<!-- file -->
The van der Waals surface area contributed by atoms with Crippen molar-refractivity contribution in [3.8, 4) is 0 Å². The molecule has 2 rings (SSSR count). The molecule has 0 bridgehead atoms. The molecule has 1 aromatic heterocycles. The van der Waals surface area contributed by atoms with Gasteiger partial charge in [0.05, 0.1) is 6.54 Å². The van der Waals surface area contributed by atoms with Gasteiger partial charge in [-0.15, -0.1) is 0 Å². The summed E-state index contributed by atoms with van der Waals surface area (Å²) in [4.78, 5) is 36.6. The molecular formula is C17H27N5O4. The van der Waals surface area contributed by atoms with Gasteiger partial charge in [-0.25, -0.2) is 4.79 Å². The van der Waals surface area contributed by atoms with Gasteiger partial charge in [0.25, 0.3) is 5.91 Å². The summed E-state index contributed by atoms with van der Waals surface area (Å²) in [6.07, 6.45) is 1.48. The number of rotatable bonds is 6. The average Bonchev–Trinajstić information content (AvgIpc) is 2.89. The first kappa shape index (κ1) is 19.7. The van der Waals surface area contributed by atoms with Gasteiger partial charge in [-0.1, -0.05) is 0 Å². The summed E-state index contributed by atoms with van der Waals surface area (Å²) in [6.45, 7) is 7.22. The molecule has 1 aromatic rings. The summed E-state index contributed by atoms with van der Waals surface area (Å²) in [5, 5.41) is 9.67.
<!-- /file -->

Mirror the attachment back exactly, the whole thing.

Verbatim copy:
The van der Waals surface area contributed by atoms with Crippen molar-refractivity contribution in [3.8, 4) is 0 Å². The molecule has 2 rings (SSSR count). The molecule has 0 bridgehead atoms. The molecule has 1 aromatic heterocycles. The van der Waals surface area contributed by atoms with Gasteiger partial charge in [0.05, 0.1) is 6.54 Å². The van der Waals surface area contributed by atoms with Gasteiger partial charge in [-0.15, -0.1) is 0 Å². The summed E-state index contributed by atoms with van der Waals surface area (Å²) in [4.78, 5) is 36.6. The molecular formula is C17H27N5O4. The van der Waals surface area contributed by atoms with Gasteiger partial charge in [-0.25, -0.2) is 4.79 Å². The van der Waals surface area contributed by atoms with Gasteiger partial charge in [0.25, 0.3) is 5.91 Å². The summed E-state index contributed by atoms with van der Waals surface area (Å²) in [6.07, 6.45) is 1.48. The number of rotatable bonds is 6. The average Bonchev–Trinajstić information content (AvgIpc) is 2.89. The first kappa shape index (κ1) is 19.7. The van der Waals surface area contributed by atoms with Gasteiger partial charge in [-0.1, -0.05) is 0 Å². The summed E-state index contributed by atoms with van der Waals surface area (Å²) in [6.45, 7) is 7.22. The molecule has 1 aromatic rings. The summed E-state index contributed by atoms with van der Waals surface area (Å²) in [5, 5.41) is 9.67.